Russian-Style Farmers’ Cheese (Pashka)
This recipe is based on one in Please to the Table (Workman, 1990) by Anya von Bremzen. A clean, one-quart clay flowerpot can be used in lieu of the paskha mold. This recipe was published in our April 2010 issue with Anna Stockwell’s article Easter Sweets. See the recipe for Russian-Style Farmers’ Cheese »
Rhubarb, a reddish pink vegetable that grows in celery-like stalks that start appearing early in the spring, has a pleasing tartness, so it pairs well with sweet strawberries in a jam. See the recipe for Rhubarb-Strawberry Jam »
Greek Easter Bread
This braided bread, which is probably Byzantine in origin, is traditionally perfumed with the essence of makhlepi, the seeds of Mediterranean wild cherries. Check your local specialty stores for hard-to-find Greek ingredients. See the recipe for Greek Easter Bread »
Fresh Pea Soup
The famed 14th-century French chef Taillevent made pea soup with milk, chicken, and eggs. Ours is far simpler. When buying fresh green peas–which appear in markets under several names, among them shell peas, english peas, and garden peas–look for pods that are bright green in color and snap crisply when you bend them. Although peas often become available in the spring, they are usually at their best in the summer months. See the recipe for Fresh Pea Soup »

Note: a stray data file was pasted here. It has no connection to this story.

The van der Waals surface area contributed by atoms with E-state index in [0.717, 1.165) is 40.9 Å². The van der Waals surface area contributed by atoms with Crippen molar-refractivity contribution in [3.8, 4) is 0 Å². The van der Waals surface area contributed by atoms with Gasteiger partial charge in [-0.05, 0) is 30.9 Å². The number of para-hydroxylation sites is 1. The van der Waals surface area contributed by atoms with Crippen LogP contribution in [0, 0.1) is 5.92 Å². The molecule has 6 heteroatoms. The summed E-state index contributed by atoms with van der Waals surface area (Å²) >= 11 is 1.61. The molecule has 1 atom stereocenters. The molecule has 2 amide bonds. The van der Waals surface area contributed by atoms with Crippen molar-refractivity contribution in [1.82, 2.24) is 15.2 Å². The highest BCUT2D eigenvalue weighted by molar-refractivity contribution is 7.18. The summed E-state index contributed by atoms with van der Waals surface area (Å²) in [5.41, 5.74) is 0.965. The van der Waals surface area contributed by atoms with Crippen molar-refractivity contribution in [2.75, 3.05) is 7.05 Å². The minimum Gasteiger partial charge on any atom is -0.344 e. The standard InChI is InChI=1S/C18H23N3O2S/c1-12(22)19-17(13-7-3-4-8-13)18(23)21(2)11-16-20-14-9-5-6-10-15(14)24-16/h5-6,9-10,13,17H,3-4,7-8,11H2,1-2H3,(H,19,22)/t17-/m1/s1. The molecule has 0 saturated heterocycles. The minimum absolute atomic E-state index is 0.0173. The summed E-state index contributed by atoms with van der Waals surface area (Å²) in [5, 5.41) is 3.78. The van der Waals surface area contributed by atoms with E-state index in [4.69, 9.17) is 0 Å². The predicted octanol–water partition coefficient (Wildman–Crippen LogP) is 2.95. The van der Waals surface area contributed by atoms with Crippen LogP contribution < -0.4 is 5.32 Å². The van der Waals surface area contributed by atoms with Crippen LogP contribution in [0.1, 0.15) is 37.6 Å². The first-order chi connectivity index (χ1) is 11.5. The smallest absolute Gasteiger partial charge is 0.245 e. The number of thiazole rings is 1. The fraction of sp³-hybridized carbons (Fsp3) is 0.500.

Crunchy Spring Salad
This recipe comes from Margo True’s piece ¿The Accidental Pioneer” (April 2005) about Laura Chenel, the pioneering cheese maker who created American chevre. Chenel advised us to use the juice of Meyer lemons–in season from winter through late spring–to dress this salad. See the recipe for Crunchy Spring Salad »
Olive oil and lemon juice complement tender artichokes in this Provençal dish.
Frittatas are typically made on the stove in a skillet, but preparing them in a Bundt pan offers a convenient and beautiful alternative for a festive brunch. See the recipe for Asparagus Frittata »
Even though it’s made with cream and egg white, this classic drink is ethereally light.